“In Manila, I was promised a skilled programmer for an old Avolites Sapphire console, and it turned out I was a faster programmer on that console, despite never having used one,” explains Goldman. “The Tagalog translator worked with the ‘programmer’ and myself to help us communicate things as simple as channel and group numbers. Designing in Kenya was amazing, but there is little theater production as we know it, so something as simple as a scrim and cyc combination had to be taught and described in simplest terms so my collaborators could understand what we were trying to achieve. That led to a wonderful Skype call with my producer setting up a sheet and clip lights in her kitchen and her children holding gel and casting shadows as I taught them lighting theory. I can’t wait to go back to Nairobi.”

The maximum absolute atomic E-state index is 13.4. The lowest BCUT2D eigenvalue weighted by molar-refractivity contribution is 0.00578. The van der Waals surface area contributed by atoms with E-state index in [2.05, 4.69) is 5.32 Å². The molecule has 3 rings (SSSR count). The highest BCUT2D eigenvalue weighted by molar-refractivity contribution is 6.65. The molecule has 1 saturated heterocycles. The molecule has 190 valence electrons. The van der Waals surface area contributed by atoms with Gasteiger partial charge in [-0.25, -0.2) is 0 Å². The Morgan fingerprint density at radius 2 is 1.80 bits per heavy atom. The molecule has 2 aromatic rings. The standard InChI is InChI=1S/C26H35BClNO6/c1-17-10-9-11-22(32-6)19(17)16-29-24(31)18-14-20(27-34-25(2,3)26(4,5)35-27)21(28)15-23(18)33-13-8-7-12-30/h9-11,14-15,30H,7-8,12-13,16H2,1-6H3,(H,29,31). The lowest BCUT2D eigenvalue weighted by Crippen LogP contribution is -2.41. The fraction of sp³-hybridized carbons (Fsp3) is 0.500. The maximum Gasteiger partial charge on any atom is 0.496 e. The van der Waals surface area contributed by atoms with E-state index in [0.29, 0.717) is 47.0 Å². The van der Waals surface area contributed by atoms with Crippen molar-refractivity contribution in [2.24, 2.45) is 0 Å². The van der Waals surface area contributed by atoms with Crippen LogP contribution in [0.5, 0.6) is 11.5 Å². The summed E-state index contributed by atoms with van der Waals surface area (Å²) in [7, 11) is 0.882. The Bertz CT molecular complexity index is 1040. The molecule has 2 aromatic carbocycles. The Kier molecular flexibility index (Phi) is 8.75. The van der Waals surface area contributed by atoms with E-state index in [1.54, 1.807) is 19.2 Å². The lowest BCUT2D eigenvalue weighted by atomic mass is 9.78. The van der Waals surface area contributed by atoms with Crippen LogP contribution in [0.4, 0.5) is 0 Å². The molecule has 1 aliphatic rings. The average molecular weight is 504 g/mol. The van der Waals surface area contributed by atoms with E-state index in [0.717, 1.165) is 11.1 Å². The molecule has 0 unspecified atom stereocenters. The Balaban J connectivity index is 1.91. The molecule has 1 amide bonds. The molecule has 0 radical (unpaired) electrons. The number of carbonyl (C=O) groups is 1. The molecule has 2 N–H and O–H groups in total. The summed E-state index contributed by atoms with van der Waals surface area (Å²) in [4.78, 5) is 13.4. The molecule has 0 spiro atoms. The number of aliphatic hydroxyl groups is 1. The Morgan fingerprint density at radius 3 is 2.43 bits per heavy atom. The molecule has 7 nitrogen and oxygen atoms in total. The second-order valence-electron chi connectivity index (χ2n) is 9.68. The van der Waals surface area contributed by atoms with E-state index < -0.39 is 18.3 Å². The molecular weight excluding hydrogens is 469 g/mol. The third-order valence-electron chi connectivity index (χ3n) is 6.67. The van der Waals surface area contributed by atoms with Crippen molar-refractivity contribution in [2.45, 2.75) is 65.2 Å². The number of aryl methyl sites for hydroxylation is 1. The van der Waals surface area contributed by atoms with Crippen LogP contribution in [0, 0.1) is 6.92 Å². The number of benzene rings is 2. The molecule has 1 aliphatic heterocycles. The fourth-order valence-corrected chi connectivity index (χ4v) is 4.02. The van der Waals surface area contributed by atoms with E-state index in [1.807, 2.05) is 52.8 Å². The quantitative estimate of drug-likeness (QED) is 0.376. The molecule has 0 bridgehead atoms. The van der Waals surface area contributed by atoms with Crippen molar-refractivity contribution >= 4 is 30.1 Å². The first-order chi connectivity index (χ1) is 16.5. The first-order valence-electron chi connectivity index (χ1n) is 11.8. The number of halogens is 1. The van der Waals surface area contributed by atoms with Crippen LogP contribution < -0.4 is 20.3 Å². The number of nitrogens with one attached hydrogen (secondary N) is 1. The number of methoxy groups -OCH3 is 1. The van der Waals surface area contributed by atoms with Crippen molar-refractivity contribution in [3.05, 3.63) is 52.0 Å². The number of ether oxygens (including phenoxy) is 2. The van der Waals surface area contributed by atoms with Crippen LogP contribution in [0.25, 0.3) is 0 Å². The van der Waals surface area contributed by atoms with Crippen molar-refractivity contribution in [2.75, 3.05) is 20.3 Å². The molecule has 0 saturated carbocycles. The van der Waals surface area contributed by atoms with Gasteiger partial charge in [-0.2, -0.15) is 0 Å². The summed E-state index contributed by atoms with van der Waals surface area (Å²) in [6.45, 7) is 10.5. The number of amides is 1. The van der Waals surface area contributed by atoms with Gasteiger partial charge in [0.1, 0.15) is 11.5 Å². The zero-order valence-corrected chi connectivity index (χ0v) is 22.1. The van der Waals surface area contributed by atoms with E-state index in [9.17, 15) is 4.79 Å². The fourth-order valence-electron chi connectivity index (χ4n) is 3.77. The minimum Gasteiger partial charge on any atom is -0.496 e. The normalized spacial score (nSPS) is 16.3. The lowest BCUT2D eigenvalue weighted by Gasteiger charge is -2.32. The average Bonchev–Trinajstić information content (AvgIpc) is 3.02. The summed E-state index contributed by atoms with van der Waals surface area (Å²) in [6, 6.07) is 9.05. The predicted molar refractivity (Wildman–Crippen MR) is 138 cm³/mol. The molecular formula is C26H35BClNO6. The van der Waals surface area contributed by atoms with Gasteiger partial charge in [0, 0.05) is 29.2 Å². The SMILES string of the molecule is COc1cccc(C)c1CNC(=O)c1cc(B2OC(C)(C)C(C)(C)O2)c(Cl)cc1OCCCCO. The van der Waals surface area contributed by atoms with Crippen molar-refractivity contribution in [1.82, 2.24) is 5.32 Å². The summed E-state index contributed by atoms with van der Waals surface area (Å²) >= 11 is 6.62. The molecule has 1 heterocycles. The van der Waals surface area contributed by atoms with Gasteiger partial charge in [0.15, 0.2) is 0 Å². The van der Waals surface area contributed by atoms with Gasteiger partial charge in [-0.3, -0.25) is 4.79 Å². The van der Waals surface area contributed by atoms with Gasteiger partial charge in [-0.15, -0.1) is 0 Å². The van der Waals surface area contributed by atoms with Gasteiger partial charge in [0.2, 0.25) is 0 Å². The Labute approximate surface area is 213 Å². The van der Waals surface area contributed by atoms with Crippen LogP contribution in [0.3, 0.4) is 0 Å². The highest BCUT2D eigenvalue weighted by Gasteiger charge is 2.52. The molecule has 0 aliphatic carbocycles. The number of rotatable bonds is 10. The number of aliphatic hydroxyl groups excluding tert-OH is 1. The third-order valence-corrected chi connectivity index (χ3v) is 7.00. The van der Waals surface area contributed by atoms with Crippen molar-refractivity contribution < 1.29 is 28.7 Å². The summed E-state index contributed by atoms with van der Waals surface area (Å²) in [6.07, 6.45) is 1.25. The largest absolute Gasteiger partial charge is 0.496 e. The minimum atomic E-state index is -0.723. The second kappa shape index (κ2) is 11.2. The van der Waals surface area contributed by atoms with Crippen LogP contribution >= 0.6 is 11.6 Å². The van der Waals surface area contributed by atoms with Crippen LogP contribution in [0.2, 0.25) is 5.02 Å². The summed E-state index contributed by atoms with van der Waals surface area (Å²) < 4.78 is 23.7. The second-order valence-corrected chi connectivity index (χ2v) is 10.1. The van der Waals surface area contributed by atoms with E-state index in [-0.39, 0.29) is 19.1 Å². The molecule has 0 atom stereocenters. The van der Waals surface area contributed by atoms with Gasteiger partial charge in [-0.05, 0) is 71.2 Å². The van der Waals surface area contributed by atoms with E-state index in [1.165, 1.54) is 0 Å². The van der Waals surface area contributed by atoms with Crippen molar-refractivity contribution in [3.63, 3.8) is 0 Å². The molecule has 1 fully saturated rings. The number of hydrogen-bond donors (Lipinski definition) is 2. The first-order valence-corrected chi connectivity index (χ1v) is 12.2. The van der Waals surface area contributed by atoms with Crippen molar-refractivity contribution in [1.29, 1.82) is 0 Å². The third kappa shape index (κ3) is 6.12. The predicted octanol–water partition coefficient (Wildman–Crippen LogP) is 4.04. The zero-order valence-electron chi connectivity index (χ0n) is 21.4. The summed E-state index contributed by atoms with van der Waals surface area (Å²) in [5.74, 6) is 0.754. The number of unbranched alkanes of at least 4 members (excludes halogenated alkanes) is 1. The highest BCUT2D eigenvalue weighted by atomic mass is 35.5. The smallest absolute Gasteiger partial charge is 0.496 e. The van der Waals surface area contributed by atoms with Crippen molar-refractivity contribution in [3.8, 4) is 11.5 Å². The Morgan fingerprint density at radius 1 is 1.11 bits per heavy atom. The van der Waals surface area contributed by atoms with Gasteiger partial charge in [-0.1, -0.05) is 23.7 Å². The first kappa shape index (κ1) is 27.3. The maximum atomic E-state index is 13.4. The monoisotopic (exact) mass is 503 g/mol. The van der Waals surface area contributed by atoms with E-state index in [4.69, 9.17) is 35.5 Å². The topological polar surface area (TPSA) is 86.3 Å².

Beyond theater, music, and corporate events, Goldman has been involved with many film and TV projects including Spider-Man 2, Sisters with Tina Fey, the series finale of Royal Pains, and Emmy-nominated first season of the Wonderama kids show revival in 2016. He worked on a recent commercial for The Cosmopolitan resort hotel of Las Vegas with DP Peter Konczal. These endeavors have allowed him to learn new things and cross pollinate lighting ideas between the two mediums.